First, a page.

Shooting Panoramas

October 26th, 2010 by Ruwan Egoda Gamage

I always wanted to write a comprehensive guide on shooting panoramas. But it doesn’t seem to happen. So I’m just dumping few thoughts on how to shoot panoramas :) .

In case you may wonder how I produced this: please read on.

Most of you know that, you can shoot panoramas (mostly cylindrical) using a normal point and shoot camera. Some cameras have the built in functionality for this. However, you don’t have the control over the entire process.

The “manual” work flow mainly has few steps. In brief, you take many photographs, stitch them to produce on single photo, upload it, and use a panorama viewer to display it.
1. Shooting photos
2. Stitching
3. Displaying

Shooting Photos
You might use a handheld camera (without using the built in panorama mode) to shoot a panorama. But sometimes it’ll be almost impossible to stitch accurately. This is mostly due to the parallax error: object closer to the camera may move w.r.t the objects seen far away. So two consecutive photos may see the scene differently. Initial years I used a handheld camera. I rotated the camera around a “virtual” point and shoot the photos. You might get satisfactory results after some practice. If you are shooting a landscape, where everything far away, with negligible parallax error. But later i bought few hardware to do the trick. It is called a Panohead (you can google it). Along with a tripod, you can accurately rotate the camera around a point, where there is almost no parallax error.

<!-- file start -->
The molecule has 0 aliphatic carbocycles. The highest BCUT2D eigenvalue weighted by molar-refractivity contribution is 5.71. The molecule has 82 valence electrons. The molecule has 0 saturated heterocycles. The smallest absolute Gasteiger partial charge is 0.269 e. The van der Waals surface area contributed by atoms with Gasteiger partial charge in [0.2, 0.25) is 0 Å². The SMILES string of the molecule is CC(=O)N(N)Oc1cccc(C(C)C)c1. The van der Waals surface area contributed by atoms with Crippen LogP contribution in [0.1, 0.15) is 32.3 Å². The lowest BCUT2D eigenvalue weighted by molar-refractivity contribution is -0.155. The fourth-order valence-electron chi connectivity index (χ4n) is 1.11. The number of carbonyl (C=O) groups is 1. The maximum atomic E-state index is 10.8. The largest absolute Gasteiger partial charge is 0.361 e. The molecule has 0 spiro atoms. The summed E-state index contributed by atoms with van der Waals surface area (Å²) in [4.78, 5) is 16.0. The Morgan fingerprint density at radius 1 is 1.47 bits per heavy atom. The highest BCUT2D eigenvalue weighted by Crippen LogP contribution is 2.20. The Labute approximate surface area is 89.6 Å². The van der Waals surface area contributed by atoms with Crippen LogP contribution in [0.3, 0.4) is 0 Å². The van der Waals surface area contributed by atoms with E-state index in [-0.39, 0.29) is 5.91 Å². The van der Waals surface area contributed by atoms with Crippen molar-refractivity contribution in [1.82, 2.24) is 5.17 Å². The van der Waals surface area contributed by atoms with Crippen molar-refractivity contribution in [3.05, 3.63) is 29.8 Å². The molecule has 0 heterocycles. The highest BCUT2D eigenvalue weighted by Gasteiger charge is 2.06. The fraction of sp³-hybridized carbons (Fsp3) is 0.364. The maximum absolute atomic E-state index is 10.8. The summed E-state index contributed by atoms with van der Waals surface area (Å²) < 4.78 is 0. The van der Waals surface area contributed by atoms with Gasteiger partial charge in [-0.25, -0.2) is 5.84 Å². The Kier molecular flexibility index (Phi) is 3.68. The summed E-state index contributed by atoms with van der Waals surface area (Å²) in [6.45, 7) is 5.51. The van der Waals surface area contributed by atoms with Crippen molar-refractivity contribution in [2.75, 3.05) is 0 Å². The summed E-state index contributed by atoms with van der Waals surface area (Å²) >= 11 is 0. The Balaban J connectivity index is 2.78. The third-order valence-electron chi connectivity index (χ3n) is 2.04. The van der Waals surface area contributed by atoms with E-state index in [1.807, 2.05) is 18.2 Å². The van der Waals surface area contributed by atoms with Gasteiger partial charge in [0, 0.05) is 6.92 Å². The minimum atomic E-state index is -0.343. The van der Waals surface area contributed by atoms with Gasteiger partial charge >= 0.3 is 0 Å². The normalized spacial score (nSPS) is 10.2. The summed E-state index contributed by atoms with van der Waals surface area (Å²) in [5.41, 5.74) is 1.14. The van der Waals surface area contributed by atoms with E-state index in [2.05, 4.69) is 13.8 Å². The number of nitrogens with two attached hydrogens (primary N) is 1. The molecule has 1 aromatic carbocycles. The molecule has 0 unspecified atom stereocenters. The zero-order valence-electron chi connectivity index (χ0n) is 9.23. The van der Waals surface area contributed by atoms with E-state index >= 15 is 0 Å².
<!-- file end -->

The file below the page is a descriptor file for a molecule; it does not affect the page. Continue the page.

Number of images required for the stitching, is greatly reduced by using a wide angle lens (fish-eye lens if possible). In other words zoom out as much as possible :) . And take photos with at least 30% overlap.
I used a SLR camera, fish-eye lens, a panohead and a tripod for the sigiriya shots. Furthermore, I used different exposure levels for each photo, to make it a HDR.

To stitch you can use Hugin. It is an open source software. Alternatively, you might use free software like Autopano, or commercial software like PTGui. All these software is easy to work with. So I won’t go in detail with them. All above software could be used to generate a stiched single image.

There is a commonly used java based viewer called ptviewer. However, many now use flash based viewers. For example, FPP, Panosalado etc.. FPP is not for free, but Panosalado is. I bought FPP for Sigiriya panos :) .

Good Luck!

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One Response to “Shooting Panoramas”

  1. venom says:

    nice info… n sigirya panos are cool…

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